All music is, as are all our greater gestures and pursuitspoetry, painting, literature, sculpture, dancespiritual by nature. An outreach by the artist and thus, by extension, us, beyond the daily argot of the ordinary. But sometimes those instances are so far and in-between, so masked by the lawlessness of the present moment, that our higher selves are forgotten, or worse, denied.
And sometimes the music is downright holy. Welcome to the church known as the Village Gate. Welcome to Evenings At The Village Gate: John Coltrane With Eric Dolphy
For thirty eight years (1958-1994), on the corner of Thompson and Bleecker Streets in NYC, (as if any other city could possibly boast the same) the Village Gate presented many of our holy seekersJimi Hendrix
, Charles Mingus, Allen Ginsberg
, Nina Simone
, Dexter Gordon
, Woody Allen
, Art Blakey
, Patti Smith
, Aretha Franklin
but it was in August of 1961, as part of a triple marquee bill with Blakey's quintet (which included Lee Morgan
and Wayne Shorter at the time) and Horace Silver
's equally high-flying quintet (featuring Blue Mitchell
) that the focus here is on. An August 1961 residency by Coltrane and the nascent classic quartet of Elvin Jones
and McCoy Tyner
with bassist Reggie Workman
, who would be replaced by the quartet defining Jimmy Garrison
by the end of the year.
August 1961. Just three months (and an eight-minute walk) before the start of Coltrane's mind-bending, soul-searching run at the Village Vanguard that culminated in the release Coltrane Live at the Village Vanguard
(Impulse!, 1962) and expanded in 1997 with the 4CD box set The Complete 1961 Village Vanguard Recordings
Recently unearthed at The New York Public Library for the Performing Arts by an archivist tracking down the work of another of our few geniuses, Bob Dylan, Evenings At The Village Gate: John Coltrane With Eric Dolphy
, recorded by Village Gate recording engineer Rich Alderson as part of a test of the club's new sound system, is a scorched earth, no-holds-barred excursion into the possible. First cited by Downbeat as "a horrifying demonstration of what appears to be a growing anti-jazz trend" Coltrane and Dolphy continued on their journey fearlessly, choosing sagely to listen to their souls and not the drumbeat of naysayers.
And so we have "My Favorite Things," (which due to mainstream radio play was Coltrane's best-known release to that point) seemingly stirring into consciousness from the basement vapors of the Gate. Dolphy's bright, balletic flute spinning its way through the rhythmic propulsion, gearing up for the acrobatics to follow as Coltrane's melodically biting soprano comes screaming in full force. Jones, as ever, never lets up, giving the frontline ample tectonics to pursue what some small-mindedly labeled anti-jazz at the time.
Imagine where any of this, or any of us, would be had Coltrane, Dolphy, and company bought into the hasty criticism and let it stunt their art, their search, their liberation? Where would Dolphy's inspired bass clarinet reverie on Benny Carter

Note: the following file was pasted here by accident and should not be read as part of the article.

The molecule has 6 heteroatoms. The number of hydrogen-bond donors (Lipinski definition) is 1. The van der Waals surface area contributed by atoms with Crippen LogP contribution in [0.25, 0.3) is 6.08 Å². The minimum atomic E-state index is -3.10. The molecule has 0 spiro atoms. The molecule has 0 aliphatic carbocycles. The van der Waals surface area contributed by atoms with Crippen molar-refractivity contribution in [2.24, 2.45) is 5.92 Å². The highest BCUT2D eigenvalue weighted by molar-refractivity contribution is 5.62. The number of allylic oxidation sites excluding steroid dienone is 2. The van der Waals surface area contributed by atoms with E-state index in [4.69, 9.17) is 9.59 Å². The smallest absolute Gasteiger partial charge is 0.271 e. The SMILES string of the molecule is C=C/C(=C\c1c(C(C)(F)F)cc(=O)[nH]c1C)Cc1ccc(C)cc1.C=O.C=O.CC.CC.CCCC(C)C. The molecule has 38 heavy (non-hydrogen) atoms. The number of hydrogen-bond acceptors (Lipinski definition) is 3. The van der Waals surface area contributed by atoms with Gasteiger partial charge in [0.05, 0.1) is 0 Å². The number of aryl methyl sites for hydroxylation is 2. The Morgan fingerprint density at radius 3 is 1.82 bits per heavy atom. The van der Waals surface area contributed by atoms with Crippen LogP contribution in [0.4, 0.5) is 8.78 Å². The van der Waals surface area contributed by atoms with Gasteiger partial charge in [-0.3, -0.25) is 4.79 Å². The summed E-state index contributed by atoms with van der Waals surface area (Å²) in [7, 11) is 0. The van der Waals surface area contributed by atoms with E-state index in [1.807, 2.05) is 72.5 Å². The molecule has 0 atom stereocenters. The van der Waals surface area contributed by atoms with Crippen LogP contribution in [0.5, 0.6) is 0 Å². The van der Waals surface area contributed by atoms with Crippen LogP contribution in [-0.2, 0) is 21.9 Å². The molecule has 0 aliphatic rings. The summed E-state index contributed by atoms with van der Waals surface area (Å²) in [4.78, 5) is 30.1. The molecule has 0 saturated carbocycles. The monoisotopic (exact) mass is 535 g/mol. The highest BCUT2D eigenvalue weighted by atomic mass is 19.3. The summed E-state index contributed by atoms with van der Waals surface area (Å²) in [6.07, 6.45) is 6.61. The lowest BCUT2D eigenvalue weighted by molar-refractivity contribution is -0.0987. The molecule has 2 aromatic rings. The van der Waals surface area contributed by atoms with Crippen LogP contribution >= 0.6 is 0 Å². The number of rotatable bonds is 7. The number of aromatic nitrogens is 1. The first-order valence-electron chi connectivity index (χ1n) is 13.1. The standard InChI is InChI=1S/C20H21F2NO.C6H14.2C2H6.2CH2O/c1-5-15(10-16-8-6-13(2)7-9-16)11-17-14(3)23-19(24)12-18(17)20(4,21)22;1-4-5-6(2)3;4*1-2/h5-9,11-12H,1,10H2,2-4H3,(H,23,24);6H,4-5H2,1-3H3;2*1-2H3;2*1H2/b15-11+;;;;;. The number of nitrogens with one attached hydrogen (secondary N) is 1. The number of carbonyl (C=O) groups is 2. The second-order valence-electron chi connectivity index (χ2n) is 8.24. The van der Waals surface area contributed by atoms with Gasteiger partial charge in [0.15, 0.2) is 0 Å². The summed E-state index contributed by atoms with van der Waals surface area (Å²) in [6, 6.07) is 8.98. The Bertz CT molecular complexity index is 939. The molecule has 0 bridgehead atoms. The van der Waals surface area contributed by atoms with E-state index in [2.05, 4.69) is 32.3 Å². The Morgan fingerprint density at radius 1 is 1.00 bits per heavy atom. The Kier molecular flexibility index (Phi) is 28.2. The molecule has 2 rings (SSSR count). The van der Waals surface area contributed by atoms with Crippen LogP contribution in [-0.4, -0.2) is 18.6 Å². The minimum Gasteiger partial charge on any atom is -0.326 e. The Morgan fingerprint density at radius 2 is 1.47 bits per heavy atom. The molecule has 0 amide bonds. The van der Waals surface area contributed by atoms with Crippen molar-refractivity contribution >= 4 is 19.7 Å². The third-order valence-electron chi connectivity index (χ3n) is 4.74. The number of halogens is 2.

's swinging rarity "When Lights Are Low" be now? Would Coltrane have evolved beyond his sheets of sound to present us with the roiling fervor found at the fore on "Impressions"? Most likely yes, for intrigue into one's own understanding, vulnerability, and volubility, is the guiding tenet of all human connection.
Tyner rollicks throughout "Impressions" like a kid on a downhill sled, as Workman pulls and holds, pulls and holds. As if to celebrate and introduce the then soon-to-be-released Africa/Brass
(Impulse!, 1961), "Greensleeves" and the only known live recording of the exotically polyrhythmic "Africa" (with Art Davis
joining in on second bass) both based on Tyner's harmonic voicing and orchestrated by Dolphy. These are whirlwinds of overture and adventure. The set includes essays by Ashley Kahn, Wynton Marsalis
, Lakecia Benjamin
as well as interviews and memories by Reggie Workman
and Village Gate recording engineer Rich Alderson. Another eighty minutes of music like this may never be found (or performed) ever again.
My Favorite Things; When Lights Are Low; Impressions; Greensleeves; Africa.
John Coltrane: soprano saxophone (1-4), tenor saxophone (5);
Eric Dolphy: flute (1), bass clarinet (2-4), alto saxophone (5);
For the Love of Jazz
All About Jazz has been a pillar of jazz since 1995, championing it as an art form and, more importantly, supporting the musicians who create it. Our enduring commitment has made "AAJ" one of the most culturally important websites of its kind, read by hundreds of thousands of fans, musicians and industry figures every month.
You Can Help
To expand our coverage even further and develop new means to foster jazz discovery and connectivity we need your help. You can become a sustaining member for a modest $20 and in return, we'll immediately hide those pesky ads plus provide access to future articles
for a full year. This winning combination will vastly improve your AAJ experience and allow us to vigorously build on the pioneering work we first started in 1995. So enjoy an ad-free AAJ experience and help us remain a positive beacon for jazz by making a donation today